picture-2

The past 2 Winters we’ve been working on Fuel TV Shows, stoneyour.tv webisodes, and iTunes downloads.  The first was “Wandering Winterland” for Fuel TV, it was a collection of random short travel stories we put together from random film trips. I just finished up a second TV show called “Volcom’s Blizzard Bizarre”. I documented Jamie Lynn’s band Kandi Coded on a road trip from Big Bear up to Mt. Baker for the Legendary Baker Banked Slalom.  The Volcom team snowboarded everyday and rocked out every night.  That experience was one of the craziest trips I have ever been on.  You can catch that on Fuel TV some time in December and iTunes after that.

Who are your biggest influences? In art? In Life?

My Mom and Dad are definitely my biggest influences.  They have always given me the opportunity to go out there and do what exactly what I wanted.  Art wise, I just hung out in NYC to take in the big city scene and see what is happening out there. It was inspiring to see some next level stuff people are doing outside of snowboarding and skateboarding. I would really like to continue to come up with original ideas and make them become a viewing experience for someone out there.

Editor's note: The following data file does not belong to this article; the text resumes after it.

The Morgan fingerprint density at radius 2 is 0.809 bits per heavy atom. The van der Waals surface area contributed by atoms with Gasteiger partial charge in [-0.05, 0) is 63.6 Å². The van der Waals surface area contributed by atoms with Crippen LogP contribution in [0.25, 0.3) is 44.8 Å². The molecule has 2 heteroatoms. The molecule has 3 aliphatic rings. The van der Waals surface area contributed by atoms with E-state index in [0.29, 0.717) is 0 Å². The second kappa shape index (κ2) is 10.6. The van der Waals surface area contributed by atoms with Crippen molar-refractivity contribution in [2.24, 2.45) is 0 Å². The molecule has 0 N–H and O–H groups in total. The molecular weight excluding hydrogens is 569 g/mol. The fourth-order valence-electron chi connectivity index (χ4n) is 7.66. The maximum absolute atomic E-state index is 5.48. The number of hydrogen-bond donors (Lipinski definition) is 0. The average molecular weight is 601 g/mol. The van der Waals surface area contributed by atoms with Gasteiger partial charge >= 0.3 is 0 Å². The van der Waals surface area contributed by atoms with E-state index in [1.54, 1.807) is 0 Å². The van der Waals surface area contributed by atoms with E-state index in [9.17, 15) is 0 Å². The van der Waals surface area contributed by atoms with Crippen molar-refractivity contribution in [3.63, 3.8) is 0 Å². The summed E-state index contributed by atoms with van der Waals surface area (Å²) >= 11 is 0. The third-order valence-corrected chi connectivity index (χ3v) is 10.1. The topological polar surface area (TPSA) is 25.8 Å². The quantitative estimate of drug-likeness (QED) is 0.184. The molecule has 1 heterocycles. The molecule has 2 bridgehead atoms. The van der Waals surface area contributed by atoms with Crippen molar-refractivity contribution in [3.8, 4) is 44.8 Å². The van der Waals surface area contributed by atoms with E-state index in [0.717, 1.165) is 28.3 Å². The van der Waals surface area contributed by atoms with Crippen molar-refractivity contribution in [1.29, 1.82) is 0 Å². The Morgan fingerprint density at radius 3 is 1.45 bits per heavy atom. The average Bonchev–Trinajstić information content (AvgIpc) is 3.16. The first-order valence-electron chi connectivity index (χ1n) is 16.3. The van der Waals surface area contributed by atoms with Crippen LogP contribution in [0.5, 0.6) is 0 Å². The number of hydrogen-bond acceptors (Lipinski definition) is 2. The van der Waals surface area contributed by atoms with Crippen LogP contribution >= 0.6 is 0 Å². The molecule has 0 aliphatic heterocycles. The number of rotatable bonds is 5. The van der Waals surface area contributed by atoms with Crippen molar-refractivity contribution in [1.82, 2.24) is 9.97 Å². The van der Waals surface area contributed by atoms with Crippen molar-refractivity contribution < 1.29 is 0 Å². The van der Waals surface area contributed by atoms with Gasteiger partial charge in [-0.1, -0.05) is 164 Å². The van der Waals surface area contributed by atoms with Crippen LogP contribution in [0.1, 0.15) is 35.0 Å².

What kind of equipment do you use?

I always have some form of camera on me.  I use my iPhone camera the most for doing updates on a collective website (boardasfuck.com) a few great friends and I run.  As far as professional filming goes, it’s always different.  I prefer shooting 16mm, no video camera or computer filters can replicate the look of 16.  The Panasonic camera that has basically become the industry standard is something I use from time to time, but I prefer a small camera that I can just throw in my pocket pull out right away.  The technology these days is amazing and I love the shots that look like your there riding with the pros.  I’m not trying to go out there and exaggerate or create a fantasy world with dollys or cranes. I just want it to be pure shredding in a way most people can relate to it.

Do you have any advice to aspiring snowboard movie makers?

Grab any camera you can get a hold of and go out there and have fun.  If you’re making some cool stuff, people will take notice.  Film for yourself first, if you think it’s cool, it most definitely is!  Work hard, show up on time, meet the right people make it happen, and do what you love.

Gigi and Jake Heli-Kayaking in Patagonia. Must be nice.

Gigi and Jake Heli-Kayaking in Patagonia. Must be nice.